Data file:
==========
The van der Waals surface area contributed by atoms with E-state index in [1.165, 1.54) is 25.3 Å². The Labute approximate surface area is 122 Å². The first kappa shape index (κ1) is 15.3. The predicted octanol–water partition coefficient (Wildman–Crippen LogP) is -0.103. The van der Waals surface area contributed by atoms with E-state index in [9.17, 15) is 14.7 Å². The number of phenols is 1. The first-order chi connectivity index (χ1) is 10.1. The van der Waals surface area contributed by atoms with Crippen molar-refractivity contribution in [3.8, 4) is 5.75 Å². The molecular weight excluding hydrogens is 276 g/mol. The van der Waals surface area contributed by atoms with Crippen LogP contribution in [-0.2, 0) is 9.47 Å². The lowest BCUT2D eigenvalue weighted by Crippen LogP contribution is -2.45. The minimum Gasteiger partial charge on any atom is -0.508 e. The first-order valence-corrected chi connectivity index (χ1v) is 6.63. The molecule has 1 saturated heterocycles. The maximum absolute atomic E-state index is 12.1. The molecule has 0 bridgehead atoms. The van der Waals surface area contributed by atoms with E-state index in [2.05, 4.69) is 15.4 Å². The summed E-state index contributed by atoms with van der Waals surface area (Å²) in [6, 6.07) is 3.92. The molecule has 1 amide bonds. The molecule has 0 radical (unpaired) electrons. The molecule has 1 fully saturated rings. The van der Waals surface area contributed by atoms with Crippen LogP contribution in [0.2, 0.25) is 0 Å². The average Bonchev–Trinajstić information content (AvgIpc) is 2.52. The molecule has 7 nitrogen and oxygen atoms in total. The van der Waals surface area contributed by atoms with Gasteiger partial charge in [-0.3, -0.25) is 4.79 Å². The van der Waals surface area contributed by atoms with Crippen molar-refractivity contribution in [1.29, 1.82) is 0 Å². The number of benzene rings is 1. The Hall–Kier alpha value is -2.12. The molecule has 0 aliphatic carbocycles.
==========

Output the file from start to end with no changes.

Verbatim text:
The van der Waals surface area contributed by atoms with E-state index in [1.165, 1.54) is 25.3 Å². The Labute approximate surface area is 122 Å². The first kappa shape index (κ1) is 15.3. The predicted octanol–water partition coefficient (Wildman–Crippen LogP) is -0.103. The van der Waals surface area contributed by atoms with E-state index in [9.17, 15) is 14.7 Å². The number of phenols is 1. The first-order chi connectivity index (χ1) is 10.1. The van der Waals surface area contributed by atoms with Crippen molar-refractivity contribution in [3.8, 4) is 5.75 Å². The molecular weight excluding hydrogens is 276 g/mol. The van der Waals surface area contributed by atoms with Crippen LogP contribution in [-0.2, 0) is 9.47 Å². The lowest BCUT2D eigenvalue weighted by Crippen LogP contribution is -2.45. The minimum Gasteiger partial charge on any atom is -0.508 e. The first-order valence-corrected chi connectivity index (χ1v) is 6.63. The molecule has 1 saturated heterocycles. The maximum absolute atomic E-state index is 12.1. The molecule has 0 bridgehead atoms. The van der Waals surface area contributed by atoms with E-state index in [2.05, 4.69) is 15.4 Å². The summed E-state index contributed by atoms with van der Waals surface area (Å²) in [6, 6.07) is 3.92. The molecule has 1 amide bonds. The molecule has 0 radical (unpaired) electrons. The molecule has 1 fully saturated rings. The van der Waals surface area contributed by atoms with Crippen LogP contribution in [0.2, 0.25) is 0 Å². The average Bonchev–Trinajstić information content (AvgIpc) is 2.52. The molecule has 7 nitrogen and oxygen atoms in total. The van der Waals surface area contributed by atoms with Gasteiger partial charge in [-0.3, -0.25) is 4.79 Å². The van der Waals surface area contributed by atoms with Crippen molar-refractivity contribution in [1.29, 1.82) is 0 Å². The number of benzene rings is 1. The Hall–Kier alpha value is -2.12. The molecule has 0 aliphatic carbocycles.